An Introduction to Indonesian Food

An Introduction to Indonesian Food

What can you expect when eating along the streets of Jakarta? Here’s a brief guide on Indonesian food, covering where to eat and what to eat.

My parents have been living in Indonesia for the past three years and every half a year or so, I would take a few days off work and fly over to visit them. What do I do there, you ask? Well, I spend most of my time doing one thing: eat, or deciding what to eat.

Yes, Indonesia is a foodie heaven! The food is delicious, cheap and as diverse as the culture. If you’re wondering what Indonesian cuisine tastes like, I’d describe it as some sort of combination of Indian and Thai, but the spice, however, is something you can’t find in either one. After all, Indonesia’s richness of spices was what originally attracted European traders to the region; there’s a reason why it was named the “Spice Islands”!

Now, let’s say that you are about to go on an exciting trip to Indonesia, and you are unfamiliar with the cuisine. What are some interesting facts that you should know about Indonesian food?

Warung is the place to go

Image credit: dean walliss

Warungs are small family-owned eateries that can be seen everywhere on the streets, you should definitely check them out if you want to get a proper experience of Indonesian street food. They usually sell specialities of the region, although popular dishes such as nasi goreng and gado-gado can always be ordered. (We will talk about popular local dishes a bit later!)

It’s not always nice and pretty

Image credit: Herman Saksono

Unlike French or Japanese cuisine, you won’t be seeing many carefully-garnished dishes here; in fact, depending on what kind of cuisine you’re used to, it’s quite possible that your plate of food will not look the slightest bit appetizing at first sight. But I can assure you this: it smells and tastes like heaven.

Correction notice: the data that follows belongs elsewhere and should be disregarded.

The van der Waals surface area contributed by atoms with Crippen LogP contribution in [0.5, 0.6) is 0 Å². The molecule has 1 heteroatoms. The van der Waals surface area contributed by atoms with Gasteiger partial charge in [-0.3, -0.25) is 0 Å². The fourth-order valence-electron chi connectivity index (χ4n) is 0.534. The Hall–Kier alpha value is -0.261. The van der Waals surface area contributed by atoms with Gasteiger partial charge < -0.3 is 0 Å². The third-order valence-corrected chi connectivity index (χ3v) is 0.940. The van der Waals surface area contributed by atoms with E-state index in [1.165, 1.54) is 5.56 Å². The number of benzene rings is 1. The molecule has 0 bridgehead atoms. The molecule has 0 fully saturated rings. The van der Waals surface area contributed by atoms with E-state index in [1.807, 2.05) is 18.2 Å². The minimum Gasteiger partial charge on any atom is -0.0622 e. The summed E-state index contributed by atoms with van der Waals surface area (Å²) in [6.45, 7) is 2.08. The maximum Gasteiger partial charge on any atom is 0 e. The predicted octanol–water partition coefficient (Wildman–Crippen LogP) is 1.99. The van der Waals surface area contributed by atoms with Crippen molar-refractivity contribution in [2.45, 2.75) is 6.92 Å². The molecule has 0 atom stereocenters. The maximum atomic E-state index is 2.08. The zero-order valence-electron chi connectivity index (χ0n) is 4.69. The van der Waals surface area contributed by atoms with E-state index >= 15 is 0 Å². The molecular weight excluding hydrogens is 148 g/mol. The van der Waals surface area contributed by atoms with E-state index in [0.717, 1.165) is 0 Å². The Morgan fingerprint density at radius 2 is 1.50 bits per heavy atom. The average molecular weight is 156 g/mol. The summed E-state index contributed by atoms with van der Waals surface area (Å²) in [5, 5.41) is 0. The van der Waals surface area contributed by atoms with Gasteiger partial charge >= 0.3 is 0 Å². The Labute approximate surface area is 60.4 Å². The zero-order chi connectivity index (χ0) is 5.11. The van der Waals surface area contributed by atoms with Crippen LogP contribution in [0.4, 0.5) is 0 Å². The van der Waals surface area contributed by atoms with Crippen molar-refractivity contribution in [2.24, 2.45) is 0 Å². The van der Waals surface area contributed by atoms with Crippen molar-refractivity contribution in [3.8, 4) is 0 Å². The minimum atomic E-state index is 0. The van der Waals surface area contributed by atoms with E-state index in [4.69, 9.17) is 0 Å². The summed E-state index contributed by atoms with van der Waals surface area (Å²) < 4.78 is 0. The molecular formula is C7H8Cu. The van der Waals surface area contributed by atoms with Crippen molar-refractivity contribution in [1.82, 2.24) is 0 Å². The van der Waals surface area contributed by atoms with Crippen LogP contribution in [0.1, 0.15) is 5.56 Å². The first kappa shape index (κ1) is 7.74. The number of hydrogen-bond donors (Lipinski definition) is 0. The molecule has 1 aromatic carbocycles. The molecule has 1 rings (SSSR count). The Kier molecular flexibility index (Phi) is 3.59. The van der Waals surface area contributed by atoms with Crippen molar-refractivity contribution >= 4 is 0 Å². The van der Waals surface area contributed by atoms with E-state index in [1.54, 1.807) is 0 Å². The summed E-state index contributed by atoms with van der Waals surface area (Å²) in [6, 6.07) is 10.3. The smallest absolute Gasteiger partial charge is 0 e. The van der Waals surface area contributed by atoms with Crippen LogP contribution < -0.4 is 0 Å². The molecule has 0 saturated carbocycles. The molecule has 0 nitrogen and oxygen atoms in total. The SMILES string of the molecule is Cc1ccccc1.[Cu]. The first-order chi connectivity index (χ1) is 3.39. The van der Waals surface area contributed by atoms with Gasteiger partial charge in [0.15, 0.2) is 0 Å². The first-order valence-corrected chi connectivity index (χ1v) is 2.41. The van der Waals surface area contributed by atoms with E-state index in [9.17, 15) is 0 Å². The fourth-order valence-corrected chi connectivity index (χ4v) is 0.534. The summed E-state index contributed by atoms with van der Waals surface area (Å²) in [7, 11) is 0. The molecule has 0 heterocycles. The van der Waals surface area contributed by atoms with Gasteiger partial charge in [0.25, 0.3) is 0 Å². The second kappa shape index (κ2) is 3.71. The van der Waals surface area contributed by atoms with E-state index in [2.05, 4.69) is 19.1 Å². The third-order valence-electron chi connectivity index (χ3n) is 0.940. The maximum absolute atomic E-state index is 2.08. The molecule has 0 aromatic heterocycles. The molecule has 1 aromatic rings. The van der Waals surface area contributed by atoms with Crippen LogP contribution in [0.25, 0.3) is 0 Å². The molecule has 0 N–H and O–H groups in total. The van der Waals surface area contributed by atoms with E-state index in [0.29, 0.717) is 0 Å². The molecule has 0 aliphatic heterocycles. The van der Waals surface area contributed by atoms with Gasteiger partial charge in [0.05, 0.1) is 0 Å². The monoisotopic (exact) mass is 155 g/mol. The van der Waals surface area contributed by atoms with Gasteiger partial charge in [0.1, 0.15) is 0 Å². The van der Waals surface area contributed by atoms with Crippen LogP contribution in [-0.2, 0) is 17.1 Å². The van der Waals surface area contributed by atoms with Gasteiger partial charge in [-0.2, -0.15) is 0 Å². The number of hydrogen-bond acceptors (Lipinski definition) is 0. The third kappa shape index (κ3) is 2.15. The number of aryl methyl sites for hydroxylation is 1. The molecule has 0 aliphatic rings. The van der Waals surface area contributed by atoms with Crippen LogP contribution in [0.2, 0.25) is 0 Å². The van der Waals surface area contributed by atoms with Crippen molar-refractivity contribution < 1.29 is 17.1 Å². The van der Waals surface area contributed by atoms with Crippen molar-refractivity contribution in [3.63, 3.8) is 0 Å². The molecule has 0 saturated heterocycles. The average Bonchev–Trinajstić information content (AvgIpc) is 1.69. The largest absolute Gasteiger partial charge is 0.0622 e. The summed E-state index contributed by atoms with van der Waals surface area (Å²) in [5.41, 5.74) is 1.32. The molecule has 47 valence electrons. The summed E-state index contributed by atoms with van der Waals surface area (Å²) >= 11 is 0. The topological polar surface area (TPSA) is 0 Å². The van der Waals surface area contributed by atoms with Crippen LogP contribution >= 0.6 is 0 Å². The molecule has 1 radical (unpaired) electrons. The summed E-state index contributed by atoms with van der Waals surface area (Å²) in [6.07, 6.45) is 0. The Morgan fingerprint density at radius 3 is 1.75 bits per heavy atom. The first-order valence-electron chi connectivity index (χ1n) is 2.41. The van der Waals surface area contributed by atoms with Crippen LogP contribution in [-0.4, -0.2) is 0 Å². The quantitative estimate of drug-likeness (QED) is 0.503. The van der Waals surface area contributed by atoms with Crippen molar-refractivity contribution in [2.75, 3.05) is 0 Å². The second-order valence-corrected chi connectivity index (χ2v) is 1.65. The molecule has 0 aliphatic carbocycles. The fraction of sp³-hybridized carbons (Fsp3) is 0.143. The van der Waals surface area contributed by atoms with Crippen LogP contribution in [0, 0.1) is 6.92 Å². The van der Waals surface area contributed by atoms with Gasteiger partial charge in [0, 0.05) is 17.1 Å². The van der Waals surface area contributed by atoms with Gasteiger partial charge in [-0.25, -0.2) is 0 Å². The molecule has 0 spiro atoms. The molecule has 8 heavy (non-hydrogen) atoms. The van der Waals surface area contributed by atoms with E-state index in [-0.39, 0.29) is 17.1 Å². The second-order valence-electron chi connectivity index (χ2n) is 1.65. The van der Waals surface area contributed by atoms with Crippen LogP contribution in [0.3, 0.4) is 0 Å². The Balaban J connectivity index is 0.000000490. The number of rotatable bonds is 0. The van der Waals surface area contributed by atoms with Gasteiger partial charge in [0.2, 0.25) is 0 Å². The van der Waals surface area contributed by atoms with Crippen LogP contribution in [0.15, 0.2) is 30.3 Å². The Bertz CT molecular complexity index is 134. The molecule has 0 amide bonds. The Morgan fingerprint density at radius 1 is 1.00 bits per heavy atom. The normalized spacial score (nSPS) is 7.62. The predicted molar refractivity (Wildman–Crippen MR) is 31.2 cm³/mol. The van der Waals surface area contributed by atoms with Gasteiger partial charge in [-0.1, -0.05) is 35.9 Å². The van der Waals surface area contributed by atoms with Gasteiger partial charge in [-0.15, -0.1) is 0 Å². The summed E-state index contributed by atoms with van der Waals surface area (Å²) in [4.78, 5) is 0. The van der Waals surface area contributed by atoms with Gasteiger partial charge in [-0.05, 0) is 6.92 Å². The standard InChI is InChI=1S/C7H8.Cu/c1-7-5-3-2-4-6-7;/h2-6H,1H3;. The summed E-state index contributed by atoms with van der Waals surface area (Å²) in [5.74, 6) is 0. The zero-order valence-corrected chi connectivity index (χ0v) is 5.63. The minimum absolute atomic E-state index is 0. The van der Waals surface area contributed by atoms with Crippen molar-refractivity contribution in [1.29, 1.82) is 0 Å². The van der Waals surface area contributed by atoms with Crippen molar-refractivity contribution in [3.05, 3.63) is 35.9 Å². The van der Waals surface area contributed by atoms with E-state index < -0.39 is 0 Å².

Rice is the main dish

Nasi (rice) is not a side dish in Indonesia; it is considered a main dish. So instead of getting a small bowl of rice on the side like in the U.S. or Europe, your plate will be mainly covered by rice, with smaller portions of vegetables and meat served around it. Feel free to eat with your hands as this is the local way of eating!

Fun fact: In Indonesia’s McDonalds, rice can be added alongside fried chicken.

Sambal (hot sauce) is a must

Image credit: Jonathan Lin

No Indonesian meal is complete without a bit of sambal (as if their dishes aren’t flavourful enough already). It’s as ubiquitous as soya sauce in China. It’s a hot blend of chillies and other spices that can be paired with many dishes in general. Whenever you visit a warung, there will always be at least two different kinds of sambal ready on the table for you to choose from. 

Fried eggs are always well-done

Fried rice or fried noodles usually come with an egg on top. Soon, you’ll realise that the eggs are always well-done. Somehow, Indonesians don’t like them runny and half-boiled like I do. They need to be fully cooked, sometimes even to the point of being a little burned. I once asked a local about this and he simply answered this: “For us, the egg has to always be completely dead”.